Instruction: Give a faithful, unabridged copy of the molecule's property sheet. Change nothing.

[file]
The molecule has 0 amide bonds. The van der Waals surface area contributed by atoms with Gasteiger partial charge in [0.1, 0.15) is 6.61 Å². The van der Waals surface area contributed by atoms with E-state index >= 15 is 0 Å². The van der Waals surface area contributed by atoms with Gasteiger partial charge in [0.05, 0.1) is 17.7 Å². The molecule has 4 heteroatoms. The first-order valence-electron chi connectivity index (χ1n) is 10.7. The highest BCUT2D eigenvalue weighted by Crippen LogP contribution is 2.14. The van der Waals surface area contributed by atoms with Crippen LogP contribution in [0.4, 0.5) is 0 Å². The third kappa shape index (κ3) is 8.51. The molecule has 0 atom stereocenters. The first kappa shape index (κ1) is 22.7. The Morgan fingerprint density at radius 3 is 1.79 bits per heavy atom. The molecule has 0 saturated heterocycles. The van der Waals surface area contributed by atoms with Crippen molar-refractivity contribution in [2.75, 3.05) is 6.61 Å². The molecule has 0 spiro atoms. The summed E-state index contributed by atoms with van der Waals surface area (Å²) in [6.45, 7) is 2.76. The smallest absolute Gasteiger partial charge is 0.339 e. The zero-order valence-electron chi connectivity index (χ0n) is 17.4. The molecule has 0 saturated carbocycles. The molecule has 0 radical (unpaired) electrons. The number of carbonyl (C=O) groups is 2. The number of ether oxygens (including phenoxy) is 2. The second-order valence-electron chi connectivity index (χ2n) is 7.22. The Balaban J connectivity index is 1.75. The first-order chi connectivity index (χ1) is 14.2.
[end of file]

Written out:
The molecule has 0 amide bonds. The van der Waals surface area contributed by atoms with Gasteiger partial charge in [0.1, 0.15) is 6.61 Å². The van der Waals surface area contributed by atoms with E-state index >= 15 is 0 Å². The van der Waals surface area contributed by atoms with Gasteiger partial charge in [0.05, 0.1) is 17.7 Å². The molecule has 4 heteroatoms. The first-order valence-electron chi connectivity index (χ1n) is 10.7. The highest BCUT2D eigenvalue weighted by Crippen LogP contribution is 2.14. The van der Waals surface area contributed by atoms with Crippen LogP contribution in [0.4, 0.5) is 0 Å². The third kappa shape index (κ3) is 8.51. The molecule has 0 atom stereocenters. The first kappa shape index (κ1) is 22.7. The Morgan fingerprint density at radius 3 is 1.79 bits per heavy atom. The molecule has 0 saturated heterocycles. The van der Waals surface area contributed by atoms with Crippen molar-refractivity contribution in [2.75, 3.05) is 6.61 Å². The molecule has 0 spiro atoms. The summed E-state index contributed by atoms with van der Waals surface area (Å²) in [6.45, 7) is 2.76. The smallest absolute Gasteiger partial charge is 0.339 e. The zero-order valence-electron chi connectivity index (χ0n) is 17.4. The molecule has 0 saturated carbocycles. The molecule has 0 radical (unpaired) electrons. The number of carbonyl (C=O) groups is 2. The number of ether oxygens (including phenoxy) is 2. The second-order valence-electron chi connectivity index (χ2n) is 7.22. The Balaban J connectivity index is 1.75. The first-order chi connectivity index (χ1) is 14.2.